Parents - Child Advocates of Fort Bend

Parent Child Relationship:

Keeping children safe from abuse and neglect is a top priority for parents. Your relationship with your child is a life-long process. As a parent, you may change and evolve your views about how you want to raise your child. There are many great resources parents can use to think of different topics from how to discipline effectively, communication, unique needs of your child, or circumstances that bring a high level of stress. Our resources tab has a great list of books, podcasts, and websites you can use to strengthen your relationship with your child.

When you are stressed as a parent, it can affect the interactions that you have with your child. Life stresses like losing a job, relationship conflicts, changes in your living situation or an illness are common struggles that can change how you parent. There are many great resources for parents to be proactive in learning about different life stages or circumstances.

The most important thing you can do is know when you are overwhelmed and need to take a break. If you are worried that you may harm your child or have harmed your child, seek help immediately.

Call 1-800-422-4453 to speak to a counselor at Child Help or go to their website here.

Parent support:
Seeking guidance on how to raise happy, healthy children is something all parents need. Parenting groups or classes can be a great tool. There are also online platforms to learn at your own pace or regarding specific topics for your family. View Parent Resources NOW!

Child Sexual Abuse Prevention for Parents:

Child abuse can happen in a variety of settings. It’s important to know the safety strategies that keep children safer and lower risk of child abuse and neglect. Parents can start talking about safety at any age, from birth to teen. There are a variety of resources you can use to get started. Learning about these topics before your child is exposed to various activities or interests will help establish the boundaries and healthy relationships. We speak to parents of children of all ages about this topic. Please see our speakers tab to have us speak to your parent group.

Webinars for parents:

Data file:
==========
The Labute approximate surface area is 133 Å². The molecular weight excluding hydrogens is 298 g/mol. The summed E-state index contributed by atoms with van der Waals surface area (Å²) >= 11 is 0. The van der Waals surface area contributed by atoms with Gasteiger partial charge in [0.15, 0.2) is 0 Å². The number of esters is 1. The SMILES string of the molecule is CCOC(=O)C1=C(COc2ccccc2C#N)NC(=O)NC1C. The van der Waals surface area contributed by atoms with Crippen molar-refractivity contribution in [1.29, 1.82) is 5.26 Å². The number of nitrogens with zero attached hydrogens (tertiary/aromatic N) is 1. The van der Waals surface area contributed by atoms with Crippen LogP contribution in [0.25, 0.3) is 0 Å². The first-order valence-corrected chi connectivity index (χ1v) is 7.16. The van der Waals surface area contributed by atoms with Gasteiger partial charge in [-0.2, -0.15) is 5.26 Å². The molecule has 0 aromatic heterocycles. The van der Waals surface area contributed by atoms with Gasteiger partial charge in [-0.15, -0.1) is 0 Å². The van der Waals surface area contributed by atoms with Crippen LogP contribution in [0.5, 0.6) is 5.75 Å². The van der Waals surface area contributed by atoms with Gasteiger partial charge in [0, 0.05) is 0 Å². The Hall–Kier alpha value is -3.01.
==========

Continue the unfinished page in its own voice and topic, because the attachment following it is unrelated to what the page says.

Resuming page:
Tips for talking to kids:

  • Be familiar with the topic. How will you answer questions your child may ask? Know ahead of time how much you want to share for their age or development. Resources we list will have some guidance on age-appropriate topics.
  • Have a neutral tone and expression. Your nonverbal communication will tell children as much about the topic as what you say. If you are uncomfortable, show anger or negative emotions children could see that as a reason not to bring up questions or issues they may have experienced. The goal is to have open communication.
  • Talk often. From the age that children start learning parts of the body until they are launching from your home, they are looking to you for guidance. Talking about safety grows as children. From body parts, to consent, to boundaries, and healthy relationships and other things.
  • Talk about manipulation or tricks. Children may not be aware of sneaky ways other children, teens or adults may use to get them to comply with abuse. You can teach them about these red flags and help them understand that those warning signs mean they need to talk to a safe adult.
  • Listen with an open mind. Children are sometimes hesitant to tell because they feel guilt, shame, fear, or confusion. Listen when children are talking about things that make them uncomfortable, feel weird or that they don’t like. Allow for silence so your child feels safe to keep talking.
  • Avoid leading questions. If a child shares something with you that sounds like abuse or even an iffy situation, ask open ended questions. Only ask enough information to make a report to Child Protective Services or law enforcement. You may want to know all the details, but a few details is all that is needed initially. Children need their safe adults to tell them they are going to get them help.